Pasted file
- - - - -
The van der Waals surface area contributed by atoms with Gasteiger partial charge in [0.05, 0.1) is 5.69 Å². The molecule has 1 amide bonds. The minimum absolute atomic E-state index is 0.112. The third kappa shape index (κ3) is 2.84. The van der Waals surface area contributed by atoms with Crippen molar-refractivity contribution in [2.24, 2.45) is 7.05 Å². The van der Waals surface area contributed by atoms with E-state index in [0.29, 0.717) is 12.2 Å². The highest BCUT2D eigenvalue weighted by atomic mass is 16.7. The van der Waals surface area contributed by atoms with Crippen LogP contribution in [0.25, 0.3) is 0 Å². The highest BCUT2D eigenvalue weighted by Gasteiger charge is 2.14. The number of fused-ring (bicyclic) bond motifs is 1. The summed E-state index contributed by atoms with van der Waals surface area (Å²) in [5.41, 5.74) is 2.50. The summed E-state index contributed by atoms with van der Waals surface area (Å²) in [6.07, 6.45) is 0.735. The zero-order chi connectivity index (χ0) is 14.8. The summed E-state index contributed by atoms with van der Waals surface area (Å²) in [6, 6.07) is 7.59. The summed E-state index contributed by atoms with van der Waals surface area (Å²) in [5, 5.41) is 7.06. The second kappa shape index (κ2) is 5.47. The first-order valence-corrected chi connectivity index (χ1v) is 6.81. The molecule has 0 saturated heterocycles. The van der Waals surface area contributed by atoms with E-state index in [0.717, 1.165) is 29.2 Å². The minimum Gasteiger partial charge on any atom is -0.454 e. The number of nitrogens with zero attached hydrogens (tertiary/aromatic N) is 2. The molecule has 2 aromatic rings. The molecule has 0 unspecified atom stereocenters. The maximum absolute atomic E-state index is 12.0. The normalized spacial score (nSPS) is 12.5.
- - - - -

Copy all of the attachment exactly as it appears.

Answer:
The van der Waals surface area contributed by atoms with Gasteiger partial charge in [0.05, 0.1) is 5.69 Å². The molecule has 1 amide bonds. The minimum absolute atomic E-state index is 0.112. The third kappa shape index (κ3) is 2.84. The van der Waals surface area contributed by atoms with Crippen molar-refractivity contribution in [2.24, 2.45) is 7.05 Å². The van der Waals surface area contributed by atoms with E-state index in [0.29, 0.717) is 12.2 Å². The highest BCUT2D eigenvalue weighted by atomic mass is 16.7. The van der Waals surface area contributed by atoms with Crippen LogP contribution in [0.25, 0.3) is 0 Å². The highest BCUT2D eigenvalue weighted by Gasteiger charge is 2.14. The number of fused-ring (bicyclic) bond motifs is 1. The summed E-state index contributed by atoms with van der Waals surface area (Å²) in [5.41, 5.74) is 2.50. The summed E-state index contributed by atoms with van der Waals surface area (Å²) in [6.07, 6.45) is 0.735. The zero-order chi connectivity index (χ0) is 14.8. The summed E-state index contributed by atoms with van der Waals surface area (Å²) in [6, 6.07) is 7.59. The summed E-state index contributed by atoms with van der Waals surface area (Å²) in [5, 5.41) is 7.06. The second kappa shape index (κ2) is 5.47. The first-order valence-corrected chi connectivity index (χ1v) is 6.81. The molecule has 0 saturated heterocycles. The van der Waals surface area contributed by atoms with E-state index in [0.717, 1.165) is 29.2 Å². The minimum Gasteiger partial charge on any atom is -0.454 e. The number of nitrogens with zero attached hydrogens (tertiary/aromatic N) is 2. The molecule has 2 aromatic rings. The molecule has 0 unspecified atom stereocenters. The maximum absolute atomic E-state index is 12.0. The normalized spacial score (nSPS) is 12.5.